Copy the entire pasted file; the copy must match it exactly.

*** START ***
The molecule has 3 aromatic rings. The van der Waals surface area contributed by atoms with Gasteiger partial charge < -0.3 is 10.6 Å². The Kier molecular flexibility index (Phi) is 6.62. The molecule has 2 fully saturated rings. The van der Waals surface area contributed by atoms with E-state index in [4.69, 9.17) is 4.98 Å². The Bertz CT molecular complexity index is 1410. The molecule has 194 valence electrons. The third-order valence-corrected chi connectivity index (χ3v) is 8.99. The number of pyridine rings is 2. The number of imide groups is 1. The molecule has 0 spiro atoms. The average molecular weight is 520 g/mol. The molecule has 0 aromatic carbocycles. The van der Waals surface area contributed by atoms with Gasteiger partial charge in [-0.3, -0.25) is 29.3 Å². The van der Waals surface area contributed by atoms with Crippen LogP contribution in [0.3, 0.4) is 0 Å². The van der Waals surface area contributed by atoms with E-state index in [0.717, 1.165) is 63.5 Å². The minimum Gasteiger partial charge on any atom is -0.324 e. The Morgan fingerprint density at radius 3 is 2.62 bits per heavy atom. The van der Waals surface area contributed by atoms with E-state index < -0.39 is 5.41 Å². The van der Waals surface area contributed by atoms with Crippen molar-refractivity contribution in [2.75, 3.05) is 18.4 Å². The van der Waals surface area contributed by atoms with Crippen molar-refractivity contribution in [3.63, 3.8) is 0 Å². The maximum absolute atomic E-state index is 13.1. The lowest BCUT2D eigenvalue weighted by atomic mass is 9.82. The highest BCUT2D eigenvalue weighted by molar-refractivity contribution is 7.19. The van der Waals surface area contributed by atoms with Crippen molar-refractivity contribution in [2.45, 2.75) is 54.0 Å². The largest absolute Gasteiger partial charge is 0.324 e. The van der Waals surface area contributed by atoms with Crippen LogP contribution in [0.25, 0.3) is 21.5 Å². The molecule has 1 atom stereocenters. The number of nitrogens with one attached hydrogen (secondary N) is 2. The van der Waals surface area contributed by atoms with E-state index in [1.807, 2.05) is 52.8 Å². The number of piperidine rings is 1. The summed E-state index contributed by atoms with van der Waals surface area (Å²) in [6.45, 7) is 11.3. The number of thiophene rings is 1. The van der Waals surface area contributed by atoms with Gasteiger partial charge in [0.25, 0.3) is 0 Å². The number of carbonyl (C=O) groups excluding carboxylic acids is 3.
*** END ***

The molecule has 3 aromatic rings. The van der Waals surface area contributed by atoms with Gasteiger partial charge < -0.3 is 10.6 Å². The Kier molecular flexibility index (Phi) is 6.62. The molecule has 2 fully saturated rings. The van der Waals surface area contributed by atoms with E-state index in [4.69, 9.17) is 4.98 Å². The Bertz CT molecular complexity index is 1410. The molecule has 194 valence electrons. The third-order valence-corrected chi connectivity index (χ3v) is 8.99. The number of pyridine rings is 2. The number of imide groups is 1. The molecule has 0 spiro atoms. The average molecular weight is 520 g/mol. The molecule has 0 aromatic carbocycles. The van der Waals surface area contributed by atoms with Gasteiger partial charge in [-0.3, -0.25) is 29.3 Å². The van der Waals surface area contributed by atoms with Crippen LogP contribution in [0.3, 0.4) is 0 Å². The van der Waals surface area contributed by atoms with E-state index in [0.717, 1.165) is 63.5 Å². The minimum Gasteiger partial charge on any atom is -0.324 e. The Morgan fingerprint density at radius 3 is 2.62 bits per heavy atom. The van der Waals surface area contributed by atoms with E-state index < -0.39 is 5.41 Å². The van der Waals surface area contributed by atoms with Crippen molar-refractivity contribution in [2.75, 3.05) is 18.4 Å². The van der Waals surface area contributed by atoms with Crippen molar-refractivity contribution in [3.63, 3.8) is 0 Å². The maximum absolute atomic E-state index is 13.1. The lowest BCUT2D eigenvalue weighted by atomic mass is 9.82. The highest BCUT2D eigenvalue weighted by molar-refractivity contribution is 7.19. The van der Waals surface area contributed by atoms with Crippen molar-refractivity contribution in [2.45, 2.75) is 54.0 Å². The largest absolute Gasteiger partial charge is 0.324 e. The van der Waals surface area contributed by atoms with Crippen LogP contribution in [0.25, 0.3) is 21.5 Å². The molecule has 1 atom stereocenters. The number of nitrogens with one attached hydrogen (secondary N) is 2. The van der Waals surface area contributed by atoms with E-state index in [1.807, 2.05) is 52.8 Å². The number of piperidine rings is 1. The summed E-state index contributed by atoms with van der Waals surface area (Å²) in [6.45, 7) is 11.3. The number of thiophene rings is 1. The van der Waals surface area contributed by atoms with Gasteiger partial charge in [0.25, 0.3) is 0 Å². The number of carbonyl (C=O) groups excluding carboxylic acids is 3.